Oldest District Six land claimant Aunty Shariefa Khan dies before finally getting chance to move back home
The 100-year-old passed away on Wednesday morning with her wish of returning to her once-beloved community left unfulfilled.
Shariefa Khan, a 100-year-old woman who was the oldest living land claimant from District Six’s protracted land claims process, passed away on Wednesday, 26 January.
This was confirmed via a statement by the District Six Working Committee (D6WC), which she had been part of.
“Mrs Khan passed away at 4am this morning after experiencing breathing difficulty for a number of hours, her loving family were by her bedside,” read the announcement of her death.
Khan was among thousands of land claimants, many of whom are elderly people, waiting for the restitution process to be completed in order for them to return to District Six.
The latest delay preventing her from returning to District Six was due to safety concerns and defects in the buildings that were finally built.
Khan was born on 25 April 1921 in Vryburg, North West. In 1928, her family of Indian immigrants moved to Muizenberg, Cape Town, before settling in Kensington. At the age of 17, she married Dawood Khan, an Indian migrant who lived in District Six. The couple had six children and stayed in the Bailey flats on the famous Hanover Street, near the Avalon Bioscope.
The Khans ran the Bombay Cafe, also known as Dout’s Cafe, which had regular customers in the form of musical icon and playwright Taliep Petersen and his father Mogamat Ladien Petersen, ballet legend Johaar Mosaval and the late Judge Essa Moosa.
However, in the lead up to and during the 1960s, life changed drastically for Shariefa and Dawood Khan. The couple lost their daughter in 1959 when she was killed by a drunk driver. In 1965, another daughter died of leukaemia.
On 11 February 1966, the apartheid regime declared District Six a “Whites Only” area under the Group Areas Act. Before the declaration, District Six was home to a multiracial and multireligious group of people who lived side by side on the outskirts of the inner Cape Town CBD.
The Khan family was one of 74,000 residents in the area who were forcibly removed from District Six. The family was sent to Rylands, about 20km away from their home.
Her husband Dawood passed away on 30 July 1979, while the family was staying in Rylands.
“We cannot forget the pain, anguish, dehumanisation, deprivation and degeneration which the forced removals brought upon us…Now in my old age, I still remember the pain of seeing how our homes were bulldozed and the day my husband had to put up a sign in the shop window saying it would be closing down,” said Khan when she celebrated her 100th birthday on 25 April 2021.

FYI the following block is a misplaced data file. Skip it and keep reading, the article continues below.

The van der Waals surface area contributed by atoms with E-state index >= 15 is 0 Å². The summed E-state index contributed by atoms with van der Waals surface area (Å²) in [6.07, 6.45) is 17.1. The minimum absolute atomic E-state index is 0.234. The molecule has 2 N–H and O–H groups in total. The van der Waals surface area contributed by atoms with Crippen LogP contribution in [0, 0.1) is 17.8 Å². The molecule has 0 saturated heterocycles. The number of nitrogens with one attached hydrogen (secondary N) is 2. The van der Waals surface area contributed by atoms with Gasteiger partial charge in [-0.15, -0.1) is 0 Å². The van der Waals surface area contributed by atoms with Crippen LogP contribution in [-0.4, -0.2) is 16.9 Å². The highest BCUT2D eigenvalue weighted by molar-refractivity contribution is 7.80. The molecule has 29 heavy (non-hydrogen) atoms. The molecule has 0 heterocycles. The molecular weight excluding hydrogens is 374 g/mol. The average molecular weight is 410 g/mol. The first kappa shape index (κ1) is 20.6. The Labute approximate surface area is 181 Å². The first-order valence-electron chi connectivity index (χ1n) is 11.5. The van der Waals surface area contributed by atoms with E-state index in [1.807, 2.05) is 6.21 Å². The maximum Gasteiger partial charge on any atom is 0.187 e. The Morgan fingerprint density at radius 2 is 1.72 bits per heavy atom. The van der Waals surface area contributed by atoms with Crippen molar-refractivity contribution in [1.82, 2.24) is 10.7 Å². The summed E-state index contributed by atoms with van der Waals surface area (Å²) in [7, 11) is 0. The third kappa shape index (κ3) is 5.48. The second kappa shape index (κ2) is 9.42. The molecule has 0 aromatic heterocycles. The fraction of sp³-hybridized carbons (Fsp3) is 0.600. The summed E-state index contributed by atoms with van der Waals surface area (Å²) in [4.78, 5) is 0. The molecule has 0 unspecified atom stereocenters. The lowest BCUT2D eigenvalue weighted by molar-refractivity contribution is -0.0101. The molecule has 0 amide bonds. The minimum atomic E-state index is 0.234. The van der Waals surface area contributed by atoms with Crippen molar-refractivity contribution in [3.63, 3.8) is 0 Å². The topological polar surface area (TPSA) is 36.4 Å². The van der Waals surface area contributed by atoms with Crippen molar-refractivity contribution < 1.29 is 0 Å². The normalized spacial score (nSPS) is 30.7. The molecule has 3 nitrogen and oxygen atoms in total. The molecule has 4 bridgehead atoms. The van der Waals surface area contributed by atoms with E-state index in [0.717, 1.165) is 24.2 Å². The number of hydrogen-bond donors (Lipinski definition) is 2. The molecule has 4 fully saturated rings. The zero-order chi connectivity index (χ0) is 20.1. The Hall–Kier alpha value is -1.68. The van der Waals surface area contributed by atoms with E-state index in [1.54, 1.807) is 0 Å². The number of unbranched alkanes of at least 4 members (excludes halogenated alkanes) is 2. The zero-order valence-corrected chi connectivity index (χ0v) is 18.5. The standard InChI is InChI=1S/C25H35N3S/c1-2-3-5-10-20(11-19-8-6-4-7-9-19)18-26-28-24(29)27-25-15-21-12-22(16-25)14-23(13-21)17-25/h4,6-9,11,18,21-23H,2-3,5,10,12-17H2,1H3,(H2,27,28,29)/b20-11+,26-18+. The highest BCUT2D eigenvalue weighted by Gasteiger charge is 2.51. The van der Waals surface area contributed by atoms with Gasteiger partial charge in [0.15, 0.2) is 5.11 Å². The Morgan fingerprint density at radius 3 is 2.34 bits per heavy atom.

At the time of her birthday, the D6WC said she would no longer take media interviews about District Six, as these had become too stressful and emotional for her.
Khan was one of the thousands of people waiting for restitution during a protracted land claims process. In November 2018, the Land Claims Court ruled in favour of the committee to force the Department of Land Reform and Rural Development to come up with a programme and timelines for when people could move back into their beloved area.
In the announcement of Khan’s death, the committee said in April 2021, she had been allocated one of 108 housing units under Phase 3 of the District Six redevelopment.
“Her family spent some months making the unit more comfortable and disabled-friendly for her,” said the committee. Khan’s family, along with other elderly or disabled claimants were assisted by various organisations and supporters to assist with the move. “Mrs Khan never received final permission to move in, as the national government is still in the process of fixing safety concerns and defects in the buildings,” said the committee.
Earlier in January 2022, Daily Maverick reported that the City of Cape Town could not issue required occupancy certificates for the redevelopment due to safety concerns around balcony railings, riser heights and the balustrades of these buildings.
“Small children or babies may fall under the balcony railing. Also, there are inconsistencies with the steps. This is very important because when there is a fire and the building must be evacuated the tenants must be able to do so safely, and without misjudging a step. This is to prevent someone from falling and hurting themselves, and causing a hazard for others evacuating the building,” said City of Cape Town deputy mayor and mayoral committee member for Spatial Planning and Environment member Eddie Andrews at the time.
The city would, however, issue permission to use certificates for some of the units on the condition that all staircases and handrails be fixed or accounted for. The certificate was issued for 12 months to allow for the defects to be fixed by the contractor appointed by the Department of Agriculture, Land Reform and Rural Development.
“The D6WC would like to extend its heartfelt condolences to the Khan family and share its utter grief and disappointment with not seeing Mrs Khan’s final wish of restitution being fulfilled … the D6WC championed her cause and fought hard for her final restitution which was fraught with difficulty,” said the committee.
The Mayor of Cape Town, Geordin Hill-Lewis sent this message:
“I extend my heartfelt condolences on the passing of Aunty Shariefa Khan. May her family and loved ones find comfort in this time of grief. It is sad that she was not able to move back to District Six. I hope that the necessary safety repairs are sped up by national government so that families who were forced to leave District Six all those years ago are able to return, and find peace and closure in this chapter.”
Khan’s janazah (funeral rites according to her Muslim faith) was performed at her daughter’s home in Elsies River on Wednesday morning, the committee confirmed. DM